Rick Bowmer, Associated Press
FILE - Rep. Dan McCay, R-Riverton, speaks during the Utah Taxpayers Association 2018 Legislative Outlook Conference, Monday, Jan. 8, 2018, in Salt Lake City.

SALT LAKE CITY — The Utah House of Representatives unanimously approved SB2 Tuesday, the state budget for public education for the upcoming year.

The budget contemplates spending more than $36 million for enrollment growth. Utah's public school enrollment is estimated to exceed 660,000 students this fall, an increase of some 7,681 students from the previous year.

SB2 provides for a 4 percent increase to the value of the weighted pupil unit, 2.5 percent for ongoing expenses, and 1.5 percent for "flexible allocation" pending further legislative action. The weighted pupil unit is the basic building block of public education funding.

Sen. Lyle Hillyard, R-Logan, Senate chairman of the Public Education Appropriations Subcommittee, said the "current expenditure is almost $200 million, with likely more to come."

The budget was headed toward final approval as lawmakers continued to sort out school funding equalization proposals and negotiations with the citizen initiative effort Our Schools Now.

"We highlighted the need for equity to help some of the poorer school districts which have lower property values per number of students and funding for at-risk students. We think this budget contains beginning steps to solving some serious problems," Hillyard said.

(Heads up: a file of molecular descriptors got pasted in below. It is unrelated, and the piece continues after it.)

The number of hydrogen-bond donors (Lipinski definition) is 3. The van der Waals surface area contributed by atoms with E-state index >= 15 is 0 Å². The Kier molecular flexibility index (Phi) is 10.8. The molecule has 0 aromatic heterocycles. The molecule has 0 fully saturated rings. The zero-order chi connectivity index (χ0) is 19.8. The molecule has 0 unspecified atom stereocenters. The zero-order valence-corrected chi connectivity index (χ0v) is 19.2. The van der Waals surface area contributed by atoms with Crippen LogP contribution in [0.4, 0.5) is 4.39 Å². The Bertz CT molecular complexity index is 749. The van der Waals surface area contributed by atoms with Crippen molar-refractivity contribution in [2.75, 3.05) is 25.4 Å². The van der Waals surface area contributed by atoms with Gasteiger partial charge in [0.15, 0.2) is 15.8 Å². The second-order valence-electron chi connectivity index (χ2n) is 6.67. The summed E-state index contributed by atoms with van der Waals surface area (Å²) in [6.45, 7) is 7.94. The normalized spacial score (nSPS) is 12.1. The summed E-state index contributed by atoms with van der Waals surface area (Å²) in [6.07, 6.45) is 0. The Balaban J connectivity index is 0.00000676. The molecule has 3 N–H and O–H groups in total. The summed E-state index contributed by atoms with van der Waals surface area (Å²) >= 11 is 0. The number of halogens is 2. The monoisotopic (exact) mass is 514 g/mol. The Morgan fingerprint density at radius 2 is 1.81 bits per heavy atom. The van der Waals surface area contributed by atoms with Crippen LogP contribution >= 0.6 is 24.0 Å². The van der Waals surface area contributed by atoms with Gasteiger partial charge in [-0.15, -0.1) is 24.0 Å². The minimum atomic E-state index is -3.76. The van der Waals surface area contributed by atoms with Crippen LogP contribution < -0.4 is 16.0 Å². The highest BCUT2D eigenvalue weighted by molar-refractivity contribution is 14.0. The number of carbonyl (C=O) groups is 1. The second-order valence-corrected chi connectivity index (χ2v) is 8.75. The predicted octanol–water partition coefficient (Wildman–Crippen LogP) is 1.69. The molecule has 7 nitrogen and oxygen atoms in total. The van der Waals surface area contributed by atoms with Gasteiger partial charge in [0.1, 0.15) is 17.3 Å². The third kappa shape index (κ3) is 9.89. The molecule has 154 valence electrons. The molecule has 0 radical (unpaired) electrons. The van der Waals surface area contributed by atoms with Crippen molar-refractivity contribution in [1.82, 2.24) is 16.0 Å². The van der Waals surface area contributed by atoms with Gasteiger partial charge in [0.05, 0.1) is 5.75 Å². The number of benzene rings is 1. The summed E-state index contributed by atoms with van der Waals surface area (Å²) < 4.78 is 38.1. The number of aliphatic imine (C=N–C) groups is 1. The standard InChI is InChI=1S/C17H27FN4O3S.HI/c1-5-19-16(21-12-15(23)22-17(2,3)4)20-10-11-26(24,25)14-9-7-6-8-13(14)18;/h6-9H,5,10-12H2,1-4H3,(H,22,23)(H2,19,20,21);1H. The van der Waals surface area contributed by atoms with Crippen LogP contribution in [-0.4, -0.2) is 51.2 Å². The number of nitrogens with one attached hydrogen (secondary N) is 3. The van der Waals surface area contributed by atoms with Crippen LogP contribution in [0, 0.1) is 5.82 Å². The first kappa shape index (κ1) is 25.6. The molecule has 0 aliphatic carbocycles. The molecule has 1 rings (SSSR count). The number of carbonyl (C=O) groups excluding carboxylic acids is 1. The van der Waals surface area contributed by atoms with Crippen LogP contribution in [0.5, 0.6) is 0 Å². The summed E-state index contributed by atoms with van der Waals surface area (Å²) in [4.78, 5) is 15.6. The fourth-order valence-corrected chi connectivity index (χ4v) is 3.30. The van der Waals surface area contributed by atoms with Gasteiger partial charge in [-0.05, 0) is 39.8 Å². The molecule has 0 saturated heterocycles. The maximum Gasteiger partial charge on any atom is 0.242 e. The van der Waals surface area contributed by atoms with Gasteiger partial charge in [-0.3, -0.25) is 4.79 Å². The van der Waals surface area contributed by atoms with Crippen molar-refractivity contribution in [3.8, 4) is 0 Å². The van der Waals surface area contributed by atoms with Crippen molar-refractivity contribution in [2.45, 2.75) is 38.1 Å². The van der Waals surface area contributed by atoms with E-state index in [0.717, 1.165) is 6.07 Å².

The budget appropriates $713,000 for a Utah Schools for the Deaf and the Blind school in Utah County, as well as nearly $1 million for instructional materials for students who are blind or have low vision.

Rep. Dan McCay, R-Riverton, the bill's House sponsor and House chairman of the Legislature's Public Education Appropriations Subcommittee, described SB2 as "substantial investment in public education."

The budget bill also increases funding for the School LAND Trust Program by $13.8 million in fiscal 2018 and $23.6 million in fiscal 2019.

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It also provides $350,000 in ongoing funding for Carson Smith Scholarships, which provide tuition assistance for eligible special needs students enrolled in eligible private schools.

Earlier in the legislative session, lawmakers passed a bill that added deafblindness, which is a combination of sight and hearing impairments, as a qualifying condition.

The budget bill also includes $2 million for UPSTART, a free, at-home kindergarten readiness program. It also appropriates $60,000 for fine arts outreach and $190,000 for science outreach.

The House approved a small amendment to at-risk funding, which needs to be approved by the Senate before final passage of the bill.